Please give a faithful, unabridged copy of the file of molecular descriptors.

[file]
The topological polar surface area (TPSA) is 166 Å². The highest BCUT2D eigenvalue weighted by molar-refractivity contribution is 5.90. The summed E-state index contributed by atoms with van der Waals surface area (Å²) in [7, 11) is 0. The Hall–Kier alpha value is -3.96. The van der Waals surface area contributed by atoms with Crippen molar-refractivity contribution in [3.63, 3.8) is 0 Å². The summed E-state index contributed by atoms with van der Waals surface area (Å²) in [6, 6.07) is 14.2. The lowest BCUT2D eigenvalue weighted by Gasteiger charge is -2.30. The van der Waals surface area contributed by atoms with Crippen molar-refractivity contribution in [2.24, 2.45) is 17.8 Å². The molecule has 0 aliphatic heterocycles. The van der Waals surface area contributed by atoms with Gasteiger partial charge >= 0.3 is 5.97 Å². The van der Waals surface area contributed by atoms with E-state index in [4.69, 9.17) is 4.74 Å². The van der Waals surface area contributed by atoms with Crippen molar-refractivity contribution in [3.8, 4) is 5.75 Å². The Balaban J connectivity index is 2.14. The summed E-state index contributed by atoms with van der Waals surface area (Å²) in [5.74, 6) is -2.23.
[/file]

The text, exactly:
The topological polar surface area (TPSA) is 166 Å². The highest BCUT2D eigenvalue weighted by molar-refractivity contribution is 5.90. The summed E-state index contributed by atoms with van der Waals surface area (Å²) in [7, 11) is 0. The Hall–Kier alpha value is -3.96. The van der Waals surface area contributed by atoms with Crippen molar-refractivity contribution in [3.63, 3.8) is 0 Å². The summed E-state index contributed by atoms with van der Waals surface area (Å²) in [6, 6.07) is 14.2. The lowest BCUT2D eigenvalue weighted by Gasteiger charge is -2.30. The van der Waals surface area contributed by atoms with Crippen molar-refractivity contribution in [2.24, 2.45) is 17.8 Å². The molecule has 0 aliphatic heterocycles. The van der Waals surface area contributed by atoms with Gasteiger partial charge >= 0.3 is 5.97 Å². The van der Waals surface area contributed by atoms with E-state index in [4.69, 9.17) is 4.74 Å². The van der Waals surface area contributed by atoms with Crippen molar-refractivity contribution in [3.8, 4) is 5.75 Å². The Balaban J connectivity index is 2.14. The summed E-state index contributed by atoms with van der Waals surface area (Å²) in [5.74, 6) is -2.23.